Overcoming my Quarter-Life Crisis: “You’re never to old for PB&J”

No one warned me about a slowed metabolism until it was too late. Or maybe I wasn’t listening, because I was a teenager. Teenagers don’t listen.

When you were in high school, it would be perfectly normal to finish off an entire pizza all to yourself while maintaining a skeletal figure. I try to reflect on that time to figure out the exact formula of my teenage diet, thinking I could revert back to it. All that comes to memory is binge eating the crappiest food possible or not eating at all. Which identically aligns with my current eating habits. However, I am withholding this “woman’s” body.

In reviewing my physical activity as a teenager, I do recall a lot more exercise. I was involved in organized sports everyday after school. I ran around the neighborhood on my bike or roller blades with my friends. I did a lot of spontaneous dancing in my room in front of the mirror. And even though I was a brat who did not participate in gym class, I have come to realize that my physical activity then was close to 90% more then now. So I ask myself, “Why am I not adopting these methods of physical activity?” There are multiple answers to that question. To name a few: time, money, and energy level.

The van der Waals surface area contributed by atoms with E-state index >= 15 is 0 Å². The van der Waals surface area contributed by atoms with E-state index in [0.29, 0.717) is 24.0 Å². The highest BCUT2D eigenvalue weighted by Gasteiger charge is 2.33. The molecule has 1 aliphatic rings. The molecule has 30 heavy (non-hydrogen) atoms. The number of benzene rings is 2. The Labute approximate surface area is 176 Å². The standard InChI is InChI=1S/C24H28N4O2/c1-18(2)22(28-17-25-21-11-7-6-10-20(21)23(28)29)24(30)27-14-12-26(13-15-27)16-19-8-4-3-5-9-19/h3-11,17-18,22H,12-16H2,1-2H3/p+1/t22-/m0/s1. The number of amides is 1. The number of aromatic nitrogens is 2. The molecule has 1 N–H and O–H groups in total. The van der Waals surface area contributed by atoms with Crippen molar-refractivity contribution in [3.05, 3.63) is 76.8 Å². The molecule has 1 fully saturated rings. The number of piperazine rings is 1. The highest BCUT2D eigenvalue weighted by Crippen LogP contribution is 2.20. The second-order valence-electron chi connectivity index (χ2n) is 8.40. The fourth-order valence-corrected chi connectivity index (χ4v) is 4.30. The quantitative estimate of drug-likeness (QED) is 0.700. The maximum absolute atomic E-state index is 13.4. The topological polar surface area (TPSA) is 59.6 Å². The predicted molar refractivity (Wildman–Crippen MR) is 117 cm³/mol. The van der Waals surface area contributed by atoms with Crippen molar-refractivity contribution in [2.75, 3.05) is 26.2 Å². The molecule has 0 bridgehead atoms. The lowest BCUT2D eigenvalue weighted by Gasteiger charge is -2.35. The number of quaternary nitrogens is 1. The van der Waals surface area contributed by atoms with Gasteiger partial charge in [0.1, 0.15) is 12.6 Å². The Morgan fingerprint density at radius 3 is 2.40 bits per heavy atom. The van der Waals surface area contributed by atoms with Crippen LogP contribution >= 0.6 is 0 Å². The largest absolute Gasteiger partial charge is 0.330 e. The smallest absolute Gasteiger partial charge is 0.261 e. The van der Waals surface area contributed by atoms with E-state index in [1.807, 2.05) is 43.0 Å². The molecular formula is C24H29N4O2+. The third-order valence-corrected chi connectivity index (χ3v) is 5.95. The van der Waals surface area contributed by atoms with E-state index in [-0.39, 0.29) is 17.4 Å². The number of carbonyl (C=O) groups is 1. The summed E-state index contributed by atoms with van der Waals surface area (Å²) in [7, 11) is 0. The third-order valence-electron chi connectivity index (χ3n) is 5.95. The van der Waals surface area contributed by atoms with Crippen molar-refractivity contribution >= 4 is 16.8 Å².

Working a full-time job is not conducive to a lifestyle with multiple hours of physical activity. One could have a gym membership and make a habit of going before or after work everyday. The problem with that is, I don’t have money for a gym membership, and this method doesn’t allow for a social life that involves pinot grigio. So, why don’t I just go running or do yoga in my living room? The last factor that kills my physical activity ambitions is energy. Where did all the energy go? All of the energy is sucked out of my body through stress that evolves from work, managing my finances, and real life concerns for society. It’s amazing how naive teenagers are.

In conclusion, the reason I will never have the same body I did as when I was a teenager, nor will anyone else, is because teenagers are naive. They don’t know how good they have it, but they whine and complain about wanting grow up. In an alternate universe, if my teenage-self is reading this, don’t grow up too fast, enjoy that entire pizza for me, and just know that this is what you have to look forward to. Bless you child.

 

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